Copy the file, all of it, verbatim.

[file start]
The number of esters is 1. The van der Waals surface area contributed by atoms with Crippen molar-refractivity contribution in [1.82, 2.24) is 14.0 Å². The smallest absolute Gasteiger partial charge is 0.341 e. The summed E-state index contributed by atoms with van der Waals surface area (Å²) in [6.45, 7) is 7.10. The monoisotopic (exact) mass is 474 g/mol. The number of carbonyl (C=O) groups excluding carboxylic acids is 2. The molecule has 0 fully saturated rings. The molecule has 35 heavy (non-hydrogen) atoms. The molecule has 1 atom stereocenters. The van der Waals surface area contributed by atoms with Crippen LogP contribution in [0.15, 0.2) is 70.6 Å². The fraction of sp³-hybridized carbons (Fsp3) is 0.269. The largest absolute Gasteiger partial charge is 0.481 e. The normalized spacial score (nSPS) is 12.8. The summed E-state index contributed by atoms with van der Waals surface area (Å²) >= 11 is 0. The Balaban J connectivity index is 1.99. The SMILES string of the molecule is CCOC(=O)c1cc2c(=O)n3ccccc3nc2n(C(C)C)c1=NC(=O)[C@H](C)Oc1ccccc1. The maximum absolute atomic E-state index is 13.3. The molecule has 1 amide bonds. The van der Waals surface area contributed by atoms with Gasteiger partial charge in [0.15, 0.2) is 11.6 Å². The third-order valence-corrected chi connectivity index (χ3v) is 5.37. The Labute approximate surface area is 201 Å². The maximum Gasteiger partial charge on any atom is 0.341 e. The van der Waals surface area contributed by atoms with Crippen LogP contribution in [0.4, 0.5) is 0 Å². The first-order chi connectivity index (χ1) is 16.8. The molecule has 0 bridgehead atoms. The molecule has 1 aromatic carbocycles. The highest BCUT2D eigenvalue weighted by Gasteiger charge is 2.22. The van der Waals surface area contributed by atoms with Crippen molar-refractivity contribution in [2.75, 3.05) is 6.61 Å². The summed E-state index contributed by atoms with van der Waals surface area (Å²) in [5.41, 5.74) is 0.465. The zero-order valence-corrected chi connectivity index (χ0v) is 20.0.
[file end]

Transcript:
The number of esters is 1. The van der Waals surface area contributed by atoms with Crippen molar-refractivity contribution in [1.82, 2.24) is 14.0 Å². The smallest absolute Gasteiger partial charge is 0.341 e. The summed E-state index contributed by atoms with van der Waals surface area (Å²) in [6.45, 7) is 7.10. The monoisotopic (exact) mass is 474 g/mol. The number of carbonyl (C=O) groups excluding carboxylic acids is 2. The molecule has 0 fully saturated rings. The molecule has 35 heavy (non-hydrogen) atoms. The molecule has 1 atom stereocenters. The van der Waals surface area contributed by atoms with Crippen LogP contribution in [0.15, 0.2) is 70.6 Å². The fraction of sp³-hybridized carbons (Fsp3) is 0.269. The largest absolute Gasteiger partial charge is 0.481 e. The normalized spacial score (nSPS) is 12.8. The summed E-state index contributed by atoms with van der Waals surface area (Å²) >= 11 is 0. The Balaban J connectivity index is 1.99. The SMILES string of the molecule is CCOC(=O)c1cc2c(=O)n3ccccc3nc2n(C(C)C)c1=NC(=O)[C@H](C)Oc1ccccc1. The maximum absolute atomic E-state index is 13.3. The molecule has 1 amide bonds. The van der Waals surface area contributed by atoms with Gasteiger partial charge in [0.15, 0.2) is 11.6 Å². The third-order valence-corrected chi connectivity index (χ3v) is 5.37. The Labute approximate surface area is 201 Å². The maximum Gasteiger partial charge on any atom is 0.341 e. The van der Waals surface area contributed by atoms with Crippen LogP contribution in [0.4, 0.5) is 0 Å². The first-order chi connectivity index (χ1) is 16.8. The molecule has 0 bridgehead atoms. The molecule has 1 aromatic carbocycles. The highest BCUT2D eigenvalue weighted by Gasteiger charge is 2.22. The van der Waals surface area contributed by atoms with Crippen molar-refractivity contribution in [2.75, 3.05) is 6.61 Å². The summed E-state index contributed by atoms with van der Waals surface area (Å²) in [5.41, 5.74) is 0.465. The zero-order valence-corrected chi connectivity index (χ0v) is 20.0.